We will most likely learn in weeks/months/years to come that the plane simply crashed and that all the other information about military radar, diverted flights and pings were mistaken or misidentified items, or ideas or theories provided by semi-official spokesmen, which the media has simply seized on in its effort to tell a story. We have witnessed many of these cases over the years: eventually the story will be corrected with facts reanalysed in hindsight — although this will never satisfy conspiracy theorists who will cling to the earliest reports as the only true testimony. With One are the keys of the unseen.

Strange designs

Graphic designers, think about the message you are conveying through your art.

A few months back I saw a poster for an event which pertained to making ourselves better people. The poster featured beautiful typography befitting the occasion, and an elegant decorative border too. In an effort to convey an idea of classical authenticity, the designer had chosen an antique paper background. It could have worked, but the chosen specimen was badly blotched and deteriorated, dark and unappealing. To me it gave a horrible impression of a dismal event.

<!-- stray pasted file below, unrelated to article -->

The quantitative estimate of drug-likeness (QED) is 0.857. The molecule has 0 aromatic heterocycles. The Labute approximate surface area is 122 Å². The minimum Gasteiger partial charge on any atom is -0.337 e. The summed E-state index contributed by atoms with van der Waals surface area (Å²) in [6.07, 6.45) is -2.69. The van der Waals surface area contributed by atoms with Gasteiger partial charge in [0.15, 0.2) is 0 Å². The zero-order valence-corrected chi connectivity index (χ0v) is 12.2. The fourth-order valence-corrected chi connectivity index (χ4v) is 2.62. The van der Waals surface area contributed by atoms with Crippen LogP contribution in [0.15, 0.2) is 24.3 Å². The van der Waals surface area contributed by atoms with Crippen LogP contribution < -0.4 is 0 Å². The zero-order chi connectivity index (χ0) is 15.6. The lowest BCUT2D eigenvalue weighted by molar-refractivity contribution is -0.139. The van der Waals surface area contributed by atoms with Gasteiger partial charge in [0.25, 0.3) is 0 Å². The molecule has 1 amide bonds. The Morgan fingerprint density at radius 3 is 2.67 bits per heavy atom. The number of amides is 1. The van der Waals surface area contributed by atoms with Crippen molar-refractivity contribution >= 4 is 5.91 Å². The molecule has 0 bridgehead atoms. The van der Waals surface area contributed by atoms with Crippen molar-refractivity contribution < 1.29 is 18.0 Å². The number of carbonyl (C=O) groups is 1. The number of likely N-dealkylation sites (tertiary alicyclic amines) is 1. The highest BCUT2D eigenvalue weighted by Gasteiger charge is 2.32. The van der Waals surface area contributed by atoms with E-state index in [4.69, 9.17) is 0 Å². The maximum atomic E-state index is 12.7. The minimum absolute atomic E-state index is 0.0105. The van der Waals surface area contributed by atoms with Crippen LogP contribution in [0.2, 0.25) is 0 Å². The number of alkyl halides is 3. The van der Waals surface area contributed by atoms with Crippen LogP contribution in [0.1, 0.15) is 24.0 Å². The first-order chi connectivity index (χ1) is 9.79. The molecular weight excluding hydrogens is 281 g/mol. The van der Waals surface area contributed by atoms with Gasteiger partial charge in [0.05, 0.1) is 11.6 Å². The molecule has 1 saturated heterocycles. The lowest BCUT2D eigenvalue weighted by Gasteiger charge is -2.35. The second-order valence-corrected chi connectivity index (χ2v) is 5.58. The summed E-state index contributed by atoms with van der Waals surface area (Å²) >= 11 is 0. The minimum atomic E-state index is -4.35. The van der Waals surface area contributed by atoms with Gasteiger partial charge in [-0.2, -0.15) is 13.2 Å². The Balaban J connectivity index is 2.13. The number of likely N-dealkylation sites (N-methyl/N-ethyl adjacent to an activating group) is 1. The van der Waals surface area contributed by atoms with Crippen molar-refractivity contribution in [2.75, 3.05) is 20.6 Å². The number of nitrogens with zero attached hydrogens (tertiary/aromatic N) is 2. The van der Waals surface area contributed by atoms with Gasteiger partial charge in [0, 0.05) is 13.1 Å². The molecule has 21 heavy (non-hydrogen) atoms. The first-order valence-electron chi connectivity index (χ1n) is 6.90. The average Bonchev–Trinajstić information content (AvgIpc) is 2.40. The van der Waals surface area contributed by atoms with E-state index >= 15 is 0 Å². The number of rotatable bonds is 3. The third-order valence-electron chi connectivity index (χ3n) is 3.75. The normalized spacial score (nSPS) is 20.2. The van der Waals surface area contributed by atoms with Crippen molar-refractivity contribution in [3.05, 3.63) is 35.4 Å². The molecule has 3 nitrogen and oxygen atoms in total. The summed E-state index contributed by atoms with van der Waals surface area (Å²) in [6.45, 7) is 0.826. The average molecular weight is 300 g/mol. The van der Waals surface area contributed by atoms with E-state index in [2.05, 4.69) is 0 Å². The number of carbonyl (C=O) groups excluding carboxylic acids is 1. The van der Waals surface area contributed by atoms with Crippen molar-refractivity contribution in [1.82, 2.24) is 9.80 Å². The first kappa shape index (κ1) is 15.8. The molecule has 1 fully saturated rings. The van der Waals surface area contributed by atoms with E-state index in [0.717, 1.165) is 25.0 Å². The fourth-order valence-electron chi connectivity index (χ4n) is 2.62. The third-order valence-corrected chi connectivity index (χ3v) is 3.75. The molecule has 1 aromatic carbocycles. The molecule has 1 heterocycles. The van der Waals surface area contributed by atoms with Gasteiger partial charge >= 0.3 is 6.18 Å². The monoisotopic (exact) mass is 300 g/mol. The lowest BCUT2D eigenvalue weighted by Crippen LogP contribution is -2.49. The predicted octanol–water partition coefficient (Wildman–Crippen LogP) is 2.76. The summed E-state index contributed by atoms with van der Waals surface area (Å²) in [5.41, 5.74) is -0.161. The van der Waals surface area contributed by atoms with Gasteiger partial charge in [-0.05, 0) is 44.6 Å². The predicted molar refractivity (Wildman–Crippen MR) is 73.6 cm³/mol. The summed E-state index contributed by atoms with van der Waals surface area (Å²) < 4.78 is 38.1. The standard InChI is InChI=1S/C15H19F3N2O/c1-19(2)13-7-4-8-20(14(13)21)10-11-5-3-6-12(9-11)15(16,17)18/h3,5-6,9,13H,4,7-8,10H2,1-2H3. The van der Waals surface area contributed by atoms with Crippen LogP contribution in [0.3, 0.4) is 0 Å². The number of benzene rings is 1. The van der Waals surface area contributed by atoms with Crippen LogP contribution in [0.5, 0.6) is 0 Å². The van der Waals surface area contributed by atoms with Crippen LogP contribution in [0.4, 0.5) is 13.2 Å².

This evening I came across a poster featuring a crumpled paper background. Such an effect has its place, but not here when you’re advertising a course that’s going to have a positive impact on people’s lives. If you handed around meeting notes at work which looked like that, you’d be booted out the door. If you handed in homework which looked like that, it would be thrown back in your face. As a potential student I want to know that the organisers care. First impressions count. Don’t hand me a poster which looks like it got trampled on and forgotten.

I like skeuomorphic design – in its place. But done badly, it can kill your message in the minds of your audience, ever before they have had a chance to read the all-important details.

Graphic design is the art of communication, not the art of messing about with special effects.